Dry mouth
Dry mouth

I have a really dry mouth when I wake up in the morning. What might be causing this?

There are a number of different things that may be responsible for your symptoms.

Having a blocked nose means that you are more likely to mouth breath whilst you're asleep, which dries out the mouth. If you snore, this is likely to be the case. You may find the dryness and snoring are worse when you have a cold, or if you suffer with hay-fever.

Drinking too much alcohol before you go to bed without enough water means you may go to bed somewhat dehydrated. If this might be the case, then try cutting down the amount of alcohol you drink and alternate alcoholic drinks with water or non-fizzy soft drinks. If you feel you can't cut down your alcohol intake then try to drink plenty of water (at least a pint) just before you go to bed to help hydrate your body while you sleep.

Some medications have this as a side effect, for example, amitriptyline, which is most often used to treat depression. Check the leaflet of any medication you are taking to see if this is the case. People who are anxious or worried about something often find that they have a dry mouth very soon after they wake up. When the worry disappears, then so does the dry mouth.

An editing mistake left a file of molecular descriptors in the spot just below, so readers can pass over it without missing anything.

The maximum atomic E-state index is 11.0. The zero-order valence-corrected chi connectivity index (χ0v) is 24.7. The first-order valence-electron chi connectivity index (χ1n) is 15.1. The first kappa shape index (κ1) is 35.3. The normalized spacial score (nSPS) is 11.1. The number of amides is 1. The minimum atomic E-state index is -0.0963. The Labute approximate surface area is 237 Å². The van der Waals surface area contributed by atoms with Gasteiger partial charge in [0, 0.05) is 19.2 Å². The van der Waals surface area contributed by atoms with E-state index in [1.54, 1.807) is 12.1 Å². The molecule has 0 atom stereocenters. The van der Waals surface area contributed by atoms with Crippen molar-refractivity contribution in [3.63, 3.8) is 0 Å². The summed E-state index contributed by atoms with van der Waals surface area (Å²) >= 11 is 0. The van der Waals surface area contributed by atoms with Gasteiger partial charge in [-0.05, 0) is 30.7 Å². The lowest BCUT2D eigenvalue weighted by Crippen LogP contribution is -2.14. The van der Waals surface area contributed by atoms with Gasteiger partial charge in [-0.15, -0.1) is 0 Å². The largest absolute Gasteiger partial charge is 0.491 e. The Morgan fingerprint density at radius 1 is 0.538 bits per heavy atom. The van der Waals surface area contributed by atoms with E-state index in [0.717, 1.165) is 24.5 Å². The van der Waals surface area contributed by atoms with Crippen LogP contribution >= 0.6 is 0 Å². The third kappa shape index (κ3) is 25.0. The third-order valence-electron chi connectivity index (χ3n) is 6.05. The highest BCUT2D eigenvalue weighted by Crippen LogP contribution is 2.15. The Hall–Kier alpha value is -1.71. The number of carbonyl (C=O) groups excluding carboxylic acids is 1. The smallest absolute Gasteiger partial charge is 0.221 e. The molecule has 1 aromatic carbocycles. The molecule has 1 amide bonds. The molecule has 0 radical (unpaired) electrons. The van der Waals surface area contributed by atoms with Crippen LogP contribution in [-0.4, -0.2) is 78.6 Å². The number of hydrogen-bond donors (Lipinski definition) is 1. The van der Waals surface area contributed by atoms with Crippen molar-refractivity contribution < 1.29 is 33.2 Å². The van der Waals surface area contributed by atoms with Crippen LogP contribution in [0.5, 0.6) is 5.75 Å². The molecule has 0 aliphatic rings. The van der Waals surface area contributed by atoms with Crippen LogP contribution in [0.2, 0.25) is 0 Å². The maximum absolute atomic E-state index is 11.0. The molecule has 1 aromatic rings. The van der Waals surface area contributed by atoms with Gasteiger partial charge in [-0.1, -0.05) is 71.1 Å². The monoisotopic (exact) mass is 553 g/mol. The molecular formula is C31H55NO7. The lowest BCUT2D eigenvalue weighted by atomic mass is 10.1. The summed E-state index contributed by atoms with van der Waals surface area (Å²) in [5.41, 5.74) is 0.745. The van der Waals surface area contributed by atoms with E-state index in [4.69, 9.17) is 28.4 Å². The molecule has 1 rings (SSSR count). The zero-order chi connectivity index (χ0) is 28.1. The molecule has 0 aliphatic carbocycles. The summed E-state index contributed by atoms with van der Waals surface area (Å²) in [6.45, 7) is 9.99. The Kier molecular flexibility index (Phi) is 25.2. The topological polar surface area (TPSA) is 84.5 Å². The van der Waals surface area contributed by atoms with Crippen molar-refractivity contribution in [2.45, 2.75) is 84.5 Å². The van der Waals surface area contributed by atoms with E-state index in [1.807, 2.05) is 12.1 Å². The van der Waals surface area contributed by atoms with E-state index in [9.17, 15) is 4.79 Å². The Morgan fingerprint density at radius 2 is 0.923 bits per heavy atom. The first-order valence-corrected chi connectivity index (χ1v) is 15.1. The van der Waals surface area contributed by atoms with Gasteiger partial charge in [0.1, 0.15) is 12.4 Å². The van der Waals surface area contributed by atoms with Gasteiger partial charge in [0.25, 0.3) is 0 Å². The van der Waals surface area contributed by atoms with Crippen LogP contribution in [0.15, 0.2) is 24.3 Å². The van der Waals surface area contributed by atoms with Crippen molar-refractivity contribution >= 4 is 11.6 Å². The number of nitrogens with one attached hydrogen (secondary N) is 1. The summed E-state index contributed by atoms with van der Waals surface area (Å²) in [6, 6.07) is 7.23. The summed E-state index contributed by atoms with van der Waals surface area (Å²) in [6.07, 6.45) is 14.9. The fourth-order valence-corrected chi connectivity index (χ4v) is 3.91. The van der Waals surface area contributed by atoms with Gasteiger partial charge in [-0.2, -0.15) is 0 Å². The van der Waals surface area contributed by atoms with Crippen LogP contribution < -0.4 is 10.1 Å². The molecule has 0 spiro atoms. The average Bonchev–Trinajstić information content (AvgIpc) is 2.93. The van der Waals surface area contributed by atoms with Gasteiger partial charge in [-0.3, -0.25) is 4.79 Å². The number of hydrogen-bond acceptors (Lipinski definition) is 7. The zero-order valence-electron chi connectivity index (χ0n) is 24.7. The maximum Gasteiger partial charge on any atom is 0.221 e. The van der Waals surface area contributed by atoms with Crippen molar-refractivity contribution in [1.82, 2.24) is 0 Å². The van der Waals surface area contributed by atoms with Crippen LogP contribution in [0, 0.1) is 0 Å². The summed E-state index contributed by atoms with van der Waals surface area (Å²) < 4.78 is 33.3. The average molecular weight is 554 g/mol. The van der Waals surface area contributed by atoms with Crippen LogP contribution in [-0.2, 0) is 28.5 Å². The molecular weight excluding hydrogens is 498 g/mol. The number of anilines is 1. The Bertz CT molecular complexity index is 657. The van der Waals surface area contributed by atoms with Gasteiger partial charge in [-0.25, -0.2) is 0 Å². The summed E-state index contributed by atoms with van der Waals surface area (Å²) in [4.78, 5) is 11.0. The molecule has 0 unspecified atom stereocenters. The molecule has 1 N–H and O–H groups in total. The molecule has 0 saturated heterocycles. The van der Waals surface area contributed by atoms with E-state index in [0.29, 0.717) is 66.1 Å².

Sometimes acid reflux can produce a sensation of a dry mouth, and is usually accompanied by an acidic taste in the mouth too.

There are a few other medical conditions that have dryness of the mouth as one of their symptoms, so you should consult your doctor for a check-up if the problem persists.

 
 
 
 
By Dr_Rob-Hicks 03/21/2016 15:23:00

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